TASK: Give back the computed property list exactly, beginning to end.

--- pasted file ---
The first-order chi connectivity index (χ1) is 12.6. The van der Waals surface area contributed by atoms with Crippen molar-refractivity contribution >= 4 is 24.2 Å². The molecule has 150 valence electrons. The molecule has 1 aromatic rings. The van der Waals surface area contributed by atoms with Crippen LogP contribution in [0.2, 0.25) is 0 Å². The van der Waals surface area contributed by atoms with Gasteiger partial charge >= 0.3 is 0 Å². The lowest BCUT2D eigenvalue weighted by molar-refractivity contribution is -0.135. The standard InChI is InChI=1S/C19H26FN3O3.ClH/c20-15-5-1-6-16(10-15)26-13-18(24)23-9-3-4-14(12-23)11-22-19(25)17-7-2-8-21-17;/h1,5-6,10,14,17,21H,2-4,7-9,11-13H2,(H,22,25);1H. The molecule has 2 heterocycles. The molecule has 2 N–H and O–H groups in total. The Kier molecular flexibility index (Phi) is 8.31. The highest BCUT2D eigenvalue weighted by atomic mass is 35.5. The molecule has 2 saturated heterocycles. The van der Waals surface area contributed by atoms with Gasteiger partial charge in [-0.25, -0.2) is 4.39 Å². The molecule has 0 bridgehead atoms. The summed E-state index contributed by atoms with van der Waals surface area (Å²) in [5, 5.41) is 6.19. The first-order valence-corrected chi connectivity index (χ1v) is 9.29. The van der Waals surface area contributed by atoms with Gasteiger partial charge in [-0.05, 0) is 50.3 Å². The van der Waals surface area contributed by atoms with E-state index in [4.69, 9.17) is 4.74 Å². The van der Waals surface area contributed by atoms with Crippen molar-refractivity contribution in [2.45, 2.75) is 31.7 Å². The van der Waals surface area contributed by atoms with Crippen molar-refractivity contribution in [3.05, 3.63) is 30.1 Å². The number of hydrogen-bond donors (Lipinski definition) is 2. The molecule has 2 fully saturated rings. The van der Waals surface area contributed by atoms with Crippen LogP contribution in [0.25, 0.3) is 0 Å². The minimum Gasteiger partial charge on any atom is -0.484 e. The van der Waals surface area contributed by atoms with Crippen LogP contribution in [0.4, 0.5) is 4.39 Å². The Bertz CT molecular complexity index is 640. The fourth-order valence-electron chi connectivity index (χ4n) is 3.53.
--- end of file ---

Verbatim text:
The first-order chi connectivity index (χ1) is 12.6. The van der Waals surface area contributed by atoms with Crippen molar-refractivity contribution >= 4 is 24.2 Å². The molecule has 150 valence electrons. The molecule has 1 aromatic rings. The van der Waals surface area contributed by atoms with Crippen LogP contribution in [0.2, 0.25) is 0 Å². The van der Waals surface area contributed by atoms with Gasteiger partial charge >= 0.3 is 0 Å². The lowest BCUT2D eigenvalue weighted by molar-refractivity contribution is -0.135. The standard InChI is InChI=1S/C19H26FN3O3.ClH/c20-15-5-1-6-16(10-15)26-13-18(24)23-9-3-4-14(12-23)11-22-19(25)17-7-2-8-21-17;/h1,5-6,10,14,17,21H,2-4,7-9,11-13H2,(H,22,25);1H. The molecule has 2 heterocycles. The molecule has 2 N–H and O–H groups in total. The Kier molecular flexibility index (Phi) is 8.31. The highest BCUT2D eigenvalue weighted by atomic mass is 35.5. The molecule has 2 saturated heterocycles. The van der Waals surface area contributed by atoms with Gasteiger partial charge in [-0.25, -0.2) is 4.39 Å². The molecule has 0 bridgehead atoms. The summed E-state index contributed by atoms with van der Waals surface area (Å²) in [5, 5.41) is 6.19. The first-order valence-corrected chi connectivity index (χ1v) is 9.29. The van der Waals surface area contributed by atoms with Gasteiger partial charge in [-0.05, 0) is 50.3 Å². The van der Waals surface area contributed by atoms with E-state index in [4.69, 9.17) is 4.74 Å². The van der Waals surface area contributed by atoms with Crippen molar-refractivity contribution in [2.45, 2.75) is 31.7 Å². The van der Waals surface area contributed by atoms with Crippen molar-refractivity contribution in [3.05, 3.63) is 30.1 Å². The number of hydrogen-bond donors (Lipinski definition) is 2. The molecule has 2 fully saturated rings. The van der Waals surface area contributed by atoms with Crippen LogP contribution in [0.25, 0.3) is 0 Å². The minimum Gasteiger partial charge on any atom is -0.484 e. The van der Waals surface area contributed by atoms with Crippen LogP contribution in [0.4, 0.5) is 4.39 Å². The Bertz CT molecular complexity index is 640. The fourth-order valence-electron chi connectivity index (χ4n) is 3.53.